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To appeal, or not, at a tribunal? Welcome the opinion of others on this legal-grey-area accident case, which concerns liability, negligence and risk within a strata building and its common property, although it’s rather a small deal as accidents go: only $400 in damage.
The accident occurred in our big strata apartment building in Brisbane when an unusually tall luggage trolley brought down a ceiling light, an exit light, which was common property, from an unusually low corridor ceiling (touch it with your hand), when being used by an owner occupier, newly arrived and naive to the building.
The trolley height has since been reduced but the building manager (BM), which owned the trolley and provided it for general use, and body corporate (BC) Committee billed the occupier for the damage repair. We asked the state tribunal, QCAT, whether the BM or BC should have to pay for it, having provided the trolley with no warning of danger.
The tribunal “adjudicator” backed the BM and BC, without giving reasons in law, but apparently on a user-beware or “obvious risk” basis. We’re thinking of appealing to clarify further the liability, given many strata buildings, like this one concerned, have a hotel operation in them.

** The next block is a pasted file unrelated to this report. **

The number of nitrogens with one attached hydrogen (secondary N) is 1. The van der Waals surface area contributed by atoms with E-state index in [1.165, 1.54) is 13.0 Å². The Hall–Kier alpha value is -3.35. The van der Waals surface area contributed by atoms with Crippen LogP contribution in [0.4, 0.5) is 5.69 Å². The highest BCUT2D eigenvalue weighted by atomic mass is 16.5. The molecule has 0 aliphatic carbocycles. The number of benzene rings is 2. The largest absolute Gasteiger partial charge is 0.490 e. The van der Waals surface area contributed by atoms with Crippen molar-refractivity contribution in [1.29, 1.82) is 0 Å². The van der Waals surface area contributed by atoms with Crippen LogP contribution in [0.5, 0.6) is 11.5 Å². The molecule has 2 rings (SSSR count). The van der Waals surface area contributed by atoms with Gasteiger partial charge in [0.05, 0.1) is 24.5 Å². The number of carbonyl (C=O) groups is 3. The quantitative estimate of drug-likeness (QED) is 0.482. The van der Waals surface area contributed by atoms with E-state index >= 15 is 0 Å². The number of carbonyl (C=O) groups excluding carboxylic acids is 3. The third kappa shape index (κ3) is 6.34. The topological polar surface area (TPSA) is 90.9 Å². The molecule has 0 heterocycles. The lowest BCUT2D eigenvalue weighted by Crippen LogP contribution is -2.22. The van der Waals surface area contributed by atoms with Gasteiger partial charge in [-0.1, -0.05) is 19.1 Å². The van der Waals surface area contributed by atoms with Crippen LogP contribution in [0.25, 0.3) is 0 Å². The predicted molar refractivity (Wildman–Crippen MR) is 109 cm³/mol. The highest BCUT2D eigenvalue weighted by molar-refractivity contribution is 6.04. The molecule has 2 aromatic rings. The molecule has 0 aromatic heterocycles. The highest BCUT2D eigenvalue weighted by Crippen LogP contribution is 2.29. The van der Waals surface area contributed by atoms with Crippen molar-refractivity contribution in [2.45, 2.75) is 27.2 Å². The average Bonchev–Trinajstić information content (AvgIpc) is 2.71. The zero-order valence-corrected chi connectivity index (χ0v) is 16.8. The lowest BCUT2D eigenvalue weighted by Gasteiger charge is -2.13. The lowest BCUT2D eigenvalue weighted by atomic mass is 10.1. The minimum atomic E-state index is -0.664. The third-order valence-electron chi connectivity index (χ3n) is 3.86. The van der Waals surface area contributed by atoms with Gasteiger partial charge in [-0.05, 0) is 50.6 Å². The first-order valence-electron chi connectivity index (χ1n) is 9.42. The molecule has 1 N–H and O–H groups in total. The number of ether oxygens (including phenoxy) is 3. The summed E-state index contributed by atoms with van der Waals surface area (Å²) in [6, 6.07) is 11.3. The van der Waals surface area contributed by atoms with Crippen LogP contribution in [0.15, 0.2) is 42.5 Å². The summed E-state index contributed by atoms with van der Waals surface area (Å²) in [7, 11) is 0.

The tribunal ruling could be justified by “obvious risk”, part of the state’s Civil Liability Act. However the risk was obviously not so obvious, apparently even to the BM. Also risk is a matter of perception … who would have expected such an accident?
There could have been serious injury given the weight of the light fitting. The present ruling leaves BMs pretty much free of obligation regarding their assets except for maintenance (it would have been different if a wheel had spun off, causing the accident). It doesn’t cost much to appeal.
The tribunal ruling by an adjudicator seemed at the level of an “ask a passer-by what they think” way of settling an argument, but nevertheless is the word of a tribunal to the strata community as it stands.
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